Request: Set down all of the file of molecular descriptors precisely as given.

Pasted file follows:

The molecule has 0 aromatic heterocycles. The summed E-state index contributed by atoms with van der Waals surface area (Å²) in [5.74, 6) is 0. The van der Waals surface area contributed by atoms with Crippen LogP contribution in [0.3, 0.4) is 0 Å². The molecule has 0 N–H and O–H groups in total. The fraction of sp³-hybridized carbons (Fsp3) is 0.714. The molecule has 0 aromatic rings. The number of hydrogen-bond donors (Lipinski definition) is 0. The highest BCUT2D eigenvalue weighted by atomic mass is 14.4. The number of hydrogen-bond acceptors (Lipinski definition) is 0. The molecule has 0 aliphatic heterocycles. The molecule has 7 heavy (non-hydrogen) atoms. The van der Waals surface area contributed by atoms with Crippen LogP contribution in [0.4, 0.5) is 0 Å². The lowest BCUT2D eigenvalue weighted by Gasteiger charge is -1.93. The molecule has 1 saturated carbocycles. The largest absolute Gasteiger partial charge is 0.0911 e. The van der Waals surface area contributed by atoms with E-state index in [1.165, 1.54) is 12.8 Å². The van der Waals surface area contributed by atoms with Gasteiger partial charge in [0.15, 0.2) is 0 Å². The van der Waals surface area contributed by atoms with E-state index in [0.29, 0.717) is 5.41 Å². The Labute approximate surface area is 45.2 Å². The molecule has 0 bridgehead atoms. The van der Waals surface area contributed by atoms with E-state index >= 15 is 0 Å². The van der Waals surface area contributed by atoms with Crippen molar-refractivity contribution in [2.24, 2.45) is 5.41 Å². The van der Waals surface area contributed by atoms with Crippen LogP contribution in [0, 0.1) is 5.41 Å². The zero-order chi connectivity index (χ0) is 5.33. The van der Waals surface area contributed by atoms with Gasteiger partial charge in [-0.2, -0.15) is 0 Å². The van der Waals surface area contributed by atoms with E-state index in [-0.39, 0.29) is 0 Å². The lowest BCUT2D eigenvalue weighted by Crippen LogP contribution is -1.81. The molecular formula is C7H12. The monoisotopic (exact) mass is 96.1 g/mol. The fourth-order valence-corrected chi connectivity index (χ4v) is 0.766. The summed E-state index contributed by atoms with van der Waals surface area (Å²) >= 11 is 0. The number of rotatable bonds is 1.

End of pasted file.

The molecule has 0 aromatic heterocycles. The summed E-state index contributed by atoms with van der Waals surface area (Å²) in [5.74, 6) is 0. The van der Waals surface area contributed by atoms with Crippen LogP contribution in [0.3, 0.4) is 0 Å². The molecule has 0 N–H and O–H groups in total. The fraction of sp³-hybridized carbons (Fsp3) is 0.714. The molecule has 0 aromatic rings. The number of hydrogen-bond donors (Lipinski definition) is 0. The highest BCUT2D eigenvalue weighted by atomic mass is 14.4. The number of hydrogen-bond acceptors (Lipinski definition) is 0. The molecule has 0 aliphatic heterocycles. The molecule has 7 heavy (non-hydrogen) atoms. The van der Waals surface area contributed by atoms with Crippen LogP contribution in [0.4, 0.5) is 0 Å². The lowest BCUT2D eigenvalue weighted by Gasteiger charge is -1.93. The molecule has 1 saturated carbocycles. The largest absolute Gasteiger partial charge is 0.0911 e. The van der Waals surface area contributed by atoms with E-state index in [1.165, 1.54) is 12.8 Å². The van der Waals surface area contributed by atoms with Gasteiger partial charge in [0.15, 0.2) is 0 Å². The van der Waals surface area contributed by atoms with E-state index in [0.29, 0.717) is 5.41 Å². The Labute approximate surface area is 45.2 Å². The molecule has 0 bridgehead atoms. The van der Waals surface area contributed by atoms with E-state index >= 15 is 0 Å². The van der Waals surface area contributed by atoms with Crippen molar-refractivity contribution in [2.24, 2.45) is 5.41 Å². The van der Waals surface area contributed by atoms with Crippen LogP contribution in [0, 0.1) is 5.41 Å². The zero-order chi connectivity index (χ0) is 5.33. The van der Waals surface area contributed by atoms with Gasteiger partial charge in [-0.2, -0.15) is 0 Å². The van der Waals surface area contributed by atoms with E-state index in [-0.39, 0.29) is 0 Å². The lowest BCUT2D eigenvalue weighted by Crippen LogP contribution is -1.81. The molecular formula is C7H12. The monoisotopic (exact) mass is 96.1 g/mol. The fourth-order valence-corrected chi connectivity index (χ4v) is 0.766. The summed E-state index contributed by atoms with van der Waals surface area (Å²) >= 11 is 0. The number of rotatable bonds is 1.